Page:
mentioned this issue Jun 28, 2021

### someone235 commented Jun 28, 2021

 This comment is also relevant here

### someone235 commented Aug 9, 2021 • edited Loading

 One problem with the said protocol is that it should be relatively easy for an attacker to build P blocks with very low (and fake) difficulty on top of the DAG's selected tip, and then the attacker proof will be chosen by the verifier. We can prevent such an attack like this: If the verifier needs to choose between two proofs (P1, P2) where P1.PruningPoint is in the past of P2.PruningPoint, it will do as follow: If `P2.SelectedTip.Timestamp` is smaller than `P1.SelectedTip.Timestamp`, choose P1. If `P2.SelectedTip.Timestamp-P1.SelectedTip.Timestamp` is lower than some small number (let's say 10 minutes), choose P1. Otherwise, choose P2. If `P2.PruningPoint` won't have `P1.FinalityPoint` in its past, trigger a finality conflict.

### someone235 commented Aug 11, 2021 • edited Loading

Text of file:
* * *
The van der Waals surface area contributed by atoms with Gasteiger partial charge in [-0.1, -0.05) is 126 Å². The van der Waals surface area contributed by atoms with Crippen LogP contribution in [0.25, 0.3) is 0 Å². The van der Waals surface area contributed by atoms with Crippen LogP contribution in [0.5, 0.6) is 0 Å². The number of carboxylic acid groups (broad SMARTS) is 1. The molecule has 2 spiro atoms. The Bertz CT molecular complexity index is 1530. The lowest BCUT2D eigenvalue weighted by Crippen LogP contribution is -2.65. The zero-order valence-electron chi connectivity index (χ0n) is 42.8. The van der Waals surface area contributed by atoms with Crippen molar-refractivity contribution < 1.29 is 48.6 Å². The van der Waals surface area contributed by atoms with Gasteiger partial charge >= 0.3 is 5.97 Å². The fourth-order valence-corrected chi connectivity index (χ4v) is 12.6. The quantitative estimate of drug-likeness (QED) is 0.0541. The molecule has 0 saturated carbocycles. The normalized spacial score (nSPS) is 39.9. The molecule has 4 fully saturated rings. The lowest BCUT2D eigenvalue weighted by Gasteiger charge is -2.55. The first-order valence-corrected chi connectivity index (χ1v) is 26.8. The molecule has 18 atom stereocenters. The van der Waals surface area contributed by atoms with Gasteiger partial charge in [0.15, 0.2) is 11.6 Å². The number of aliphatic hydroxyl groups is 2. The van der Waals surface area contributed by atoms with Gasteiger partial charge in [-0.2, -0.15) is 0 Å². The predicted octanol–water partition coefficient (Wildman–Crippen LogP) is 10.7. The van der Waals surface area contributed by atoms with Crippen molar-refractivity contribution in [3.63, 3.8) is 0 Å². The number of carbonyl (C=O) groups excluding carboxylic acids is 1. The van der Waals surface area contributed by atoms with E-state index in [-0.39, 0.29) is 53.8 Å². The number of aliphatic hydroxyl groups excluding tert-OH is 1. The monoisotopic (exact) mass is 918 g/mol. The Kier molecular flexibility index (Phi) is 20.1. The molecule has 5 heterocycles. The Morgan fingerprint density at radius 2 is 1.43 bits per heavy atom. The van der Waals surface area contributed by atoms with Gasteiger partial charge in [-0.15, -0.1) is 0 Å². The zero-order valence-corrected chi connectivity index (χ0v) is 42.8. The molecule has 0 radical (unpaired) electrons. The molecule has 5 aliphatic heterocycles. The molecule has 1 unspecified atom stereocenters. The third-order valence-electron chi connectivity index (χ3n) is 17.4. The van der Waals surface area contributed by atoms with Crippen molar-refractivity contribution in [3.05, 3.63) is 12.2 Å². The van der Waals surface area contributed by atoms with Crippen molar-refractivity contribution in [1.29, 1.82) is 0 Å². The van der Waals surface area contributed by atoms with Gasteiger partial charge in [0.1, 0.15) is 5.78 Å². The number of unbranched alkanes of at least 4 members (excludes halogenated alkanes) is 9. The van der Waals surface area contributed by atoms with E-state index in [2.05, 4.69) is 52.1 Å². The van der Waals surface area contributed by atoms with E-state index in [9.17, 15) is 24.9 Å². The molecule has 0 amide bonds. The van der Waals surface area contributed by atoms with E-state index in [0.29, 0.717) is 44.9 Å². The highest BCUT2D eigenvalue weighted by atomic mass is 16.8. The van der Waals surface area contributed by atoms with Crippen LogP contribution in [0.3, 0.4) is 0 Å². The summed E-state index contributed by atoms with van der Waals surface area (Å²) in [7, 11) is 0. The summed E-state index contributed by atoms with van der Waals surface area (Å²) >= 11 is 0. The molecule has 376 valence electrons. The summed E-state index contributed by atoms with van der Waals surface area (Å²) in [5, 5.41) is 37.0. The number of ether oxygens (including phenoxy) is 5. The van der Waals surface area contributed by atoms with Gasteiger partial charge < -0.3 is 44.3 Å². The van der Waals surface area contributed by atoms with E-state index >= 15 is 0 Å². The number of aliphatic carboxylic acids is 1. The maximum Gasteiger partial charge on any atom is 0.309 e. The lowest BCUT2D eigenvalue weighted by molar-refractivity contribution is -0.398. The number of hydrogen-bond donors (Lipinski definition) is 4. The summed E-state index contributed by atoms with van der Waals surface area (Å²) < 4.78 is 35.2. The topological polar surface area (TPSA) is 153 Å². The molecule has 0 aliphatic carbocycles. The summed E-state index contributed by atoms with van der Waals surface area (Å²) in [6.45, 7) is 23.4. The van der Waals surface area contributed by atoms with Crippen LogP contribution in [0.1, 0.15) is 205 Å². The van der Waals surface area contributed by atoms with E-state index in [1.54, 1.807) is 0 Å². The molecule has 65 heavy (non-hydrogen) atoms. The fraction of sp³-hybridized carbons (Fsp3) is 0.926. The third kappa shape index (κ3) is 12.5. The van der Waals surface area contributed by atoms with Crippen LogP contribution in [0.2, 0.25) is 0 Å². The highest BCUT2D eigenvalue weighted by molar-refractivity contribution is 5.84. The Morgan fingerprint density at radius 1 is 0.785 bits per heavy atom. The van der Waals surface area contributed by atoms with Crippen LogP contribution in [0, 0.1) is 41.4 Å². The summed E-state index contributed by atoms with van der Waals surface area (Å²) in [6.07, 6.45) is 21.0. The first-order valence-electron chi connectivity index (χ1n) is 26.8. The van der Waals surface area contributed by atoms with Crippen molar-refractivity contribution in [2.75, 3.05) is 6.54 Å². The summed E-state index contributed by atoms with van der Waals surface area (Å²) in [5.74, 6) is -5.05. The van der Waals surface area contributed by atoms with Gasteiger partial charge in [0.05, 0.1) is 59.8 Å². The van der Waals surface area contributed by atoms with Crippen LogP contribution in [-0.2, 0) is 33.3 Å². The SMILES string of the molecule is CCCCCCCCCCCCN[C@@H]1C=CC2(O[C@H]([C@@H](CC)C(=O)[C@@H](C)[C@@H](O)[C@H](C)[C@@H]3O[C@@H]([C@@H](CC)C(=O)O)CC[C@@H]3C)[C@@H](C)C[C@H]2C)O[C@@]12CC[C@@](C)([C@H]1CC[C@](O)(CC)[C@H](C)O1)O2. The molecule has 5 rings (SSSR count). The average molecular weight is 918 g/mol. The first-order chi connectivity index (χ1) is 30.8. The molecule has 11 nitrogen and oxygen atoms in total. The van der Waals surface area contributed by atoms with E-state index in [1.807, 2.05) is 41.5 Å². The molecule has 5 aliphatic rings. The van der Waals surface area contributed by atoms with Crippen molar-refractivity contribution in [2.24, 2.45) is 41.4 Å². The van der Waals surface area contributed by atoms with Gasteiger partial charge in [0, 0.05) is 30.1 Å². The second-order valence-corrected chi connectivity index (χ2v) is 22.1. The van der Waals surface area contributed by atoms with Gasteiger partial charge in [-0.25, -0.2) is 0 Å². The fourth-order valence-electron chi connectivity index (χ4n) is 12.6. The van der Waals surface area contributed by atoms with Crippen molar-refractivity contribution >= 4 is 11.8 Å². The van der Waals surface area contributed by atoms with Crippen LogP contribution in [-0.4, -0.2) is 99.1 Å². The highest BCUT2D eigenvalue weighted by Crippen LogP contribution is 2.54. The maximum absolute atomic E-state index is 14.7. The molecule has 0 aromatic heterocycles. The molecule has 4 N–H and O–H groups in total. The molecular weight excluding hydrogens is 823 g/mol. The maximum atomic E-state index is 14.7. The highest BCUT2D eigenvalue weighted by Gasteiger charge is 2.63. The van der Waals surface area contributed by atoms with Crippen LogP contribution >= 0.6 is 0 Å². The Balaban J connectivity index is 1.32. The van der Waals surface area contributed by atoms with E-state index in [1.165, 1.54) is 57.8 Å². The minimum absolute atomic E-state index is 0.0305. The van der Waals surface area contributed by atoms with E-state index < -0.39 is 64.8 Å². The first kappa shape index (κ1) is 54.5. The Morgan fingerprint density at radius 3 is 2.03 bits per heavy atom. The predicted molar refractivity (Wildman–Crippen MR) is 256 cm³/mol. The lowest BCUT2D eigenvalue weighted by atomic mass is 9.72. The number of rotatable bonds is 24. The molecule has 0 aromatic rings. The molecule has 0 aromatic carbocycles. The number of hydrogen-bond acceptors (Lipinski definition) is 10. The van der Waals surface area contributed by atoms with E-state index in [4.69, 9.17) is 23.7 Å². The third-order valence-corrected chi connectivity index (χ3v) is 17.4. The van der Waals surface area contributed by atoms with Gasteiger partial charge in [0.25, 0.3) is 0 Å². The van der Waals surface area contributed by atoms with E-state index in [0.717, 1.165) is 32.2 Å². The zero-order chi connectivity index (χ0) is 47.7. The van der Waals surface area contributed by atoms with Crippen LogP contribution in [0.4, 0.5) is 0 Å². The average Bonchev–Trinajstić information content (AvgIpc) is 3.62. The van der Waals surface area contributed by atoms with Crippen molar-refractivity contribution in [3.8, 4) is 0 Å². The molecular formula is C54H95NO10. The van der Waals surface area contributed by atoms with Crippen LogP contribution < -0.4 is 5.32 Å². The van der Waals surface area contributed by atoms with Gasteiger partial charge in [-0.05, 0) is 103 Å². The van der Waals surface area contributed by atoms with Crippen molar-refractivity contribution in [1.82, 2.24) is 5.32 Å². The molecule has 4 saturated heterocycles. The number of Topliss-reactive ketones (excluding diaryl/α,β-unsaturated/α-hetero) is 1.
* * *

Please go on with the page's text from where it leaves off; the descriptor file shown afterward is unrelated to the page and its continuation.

The finality violation detection that is mentioned here has some flaws: Because finality point moves with a sliding window, two finality chains usually won't share any blocks except genesis. Pruning points are not necessarily finality points of each other, so it means every time a pruning point changes, you will have to recreate the chain of finality points to genesis, while some of the blocks might be deleted. Solutions: When checking for finality violations, you should check if finality point of your finality point is in the selected chain of the most recent known block in the provided finality chain. Unfortunately this only detects finality violation of 2F. A block header should also have a commitment to the pruning point from its point-of-view. When a node moves the pruning point, it just needs to append the chain of finality points between the previous pruning point and the new one (including the previous one). When the verifier gets the chain, he should also allow blocks that are not the previous block in the finality chain, but rather a pruning point of a future block in the chain.